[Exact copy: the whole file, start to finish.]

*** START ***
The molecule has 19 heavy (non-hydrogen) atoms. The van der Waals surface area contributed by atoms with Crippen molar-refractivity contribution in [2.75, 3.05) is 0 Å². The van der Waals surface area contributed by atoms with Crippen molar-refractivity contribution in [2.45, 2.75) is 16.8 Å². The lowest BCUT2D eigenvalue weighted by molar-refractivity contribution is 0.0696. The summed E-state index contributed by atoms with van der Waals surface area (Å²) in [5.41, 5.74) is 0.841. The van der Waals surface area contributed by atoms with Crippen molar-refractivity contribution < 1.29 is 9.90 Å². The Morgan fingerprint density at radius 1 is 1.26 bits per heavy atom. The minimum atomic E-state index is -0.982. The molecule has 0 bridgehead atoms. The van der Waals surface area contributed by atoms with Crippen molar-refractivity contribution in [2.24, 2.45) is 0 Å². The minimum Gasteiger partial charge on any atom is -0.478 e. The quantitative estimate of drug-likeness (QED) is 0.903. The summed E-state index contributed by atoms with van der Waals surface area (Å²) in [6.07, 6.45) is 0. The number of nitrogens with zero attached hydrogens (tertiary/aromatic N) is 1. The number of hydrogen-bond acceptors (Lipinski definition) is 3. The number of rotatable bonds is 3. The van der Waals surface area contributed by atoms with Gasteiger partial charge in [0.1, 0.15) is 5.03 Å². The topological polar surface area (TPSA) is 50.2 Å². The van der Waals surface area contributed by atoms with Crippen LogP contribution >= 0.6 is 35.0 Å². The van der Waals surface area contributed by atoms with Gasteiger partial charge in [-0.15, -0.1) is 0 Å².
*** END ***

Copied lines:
The molecule has 19 heavy (non-hydrogen) atoms. The van der Waals surface area contributed by atoms with Crippen molar-refractivity contribution in [2.75, 3.05) is 0 Å². The van der Waals surface area contributed by atoms with Crippen molar-refractivity contribution in [2.45, 2.75) is 16.8 Å². The lowest BCUT2D eigenvalue weighted by molar-refractivity contribution is 0.0696. The summed E-state index contributed by atoms with van der Waals surface area (Å²) in [5.41, 5.74) is 0.841. The van der Waals surface area contributed by atoms with Crippen molar-refractivity contribution < 1.29 is 9.90 Å². The Morgan fingerprint density at radius 1 is 1.26 bits per heavy atom. The minimum atomic E-state index is -0.982. The molecule has 0 bridgehead atoms. The van der Waals surface area contributed by atoms with Crippen molar-refractivity contribution in [2.24, 2.45) is 0 Å². The minimum Gasteiger partial charge on any atom is -0.478 e. The quantitative estimate of drug-likeness (QED) is 0.903. The summed E-state index contributed by atoms with van der Waals surface area (Å²) in [6.07, 6.45) is 0. The number of nitrogens with zero attached hydrogens (tertiary/aromatic N) is 1. The number of hydrogen-bond acceptors (Lipinski definition) is 3. The number of rotatable bonds is 3. The van der Waals surface area contributed by atoms with Gasteiger partial charge in [0.1, 0.15) is 5.03 Å². The topological polar surface area (TPSA) is 50.2 Å². The van der Waals surface area contributed by atoms with Crippen LogP contribution >= 0.6 is 35.0 Å². The van der Waals surface area contributed by atoms with Gasteiger partial charge in [-0.15, -0.1) is 0 Å².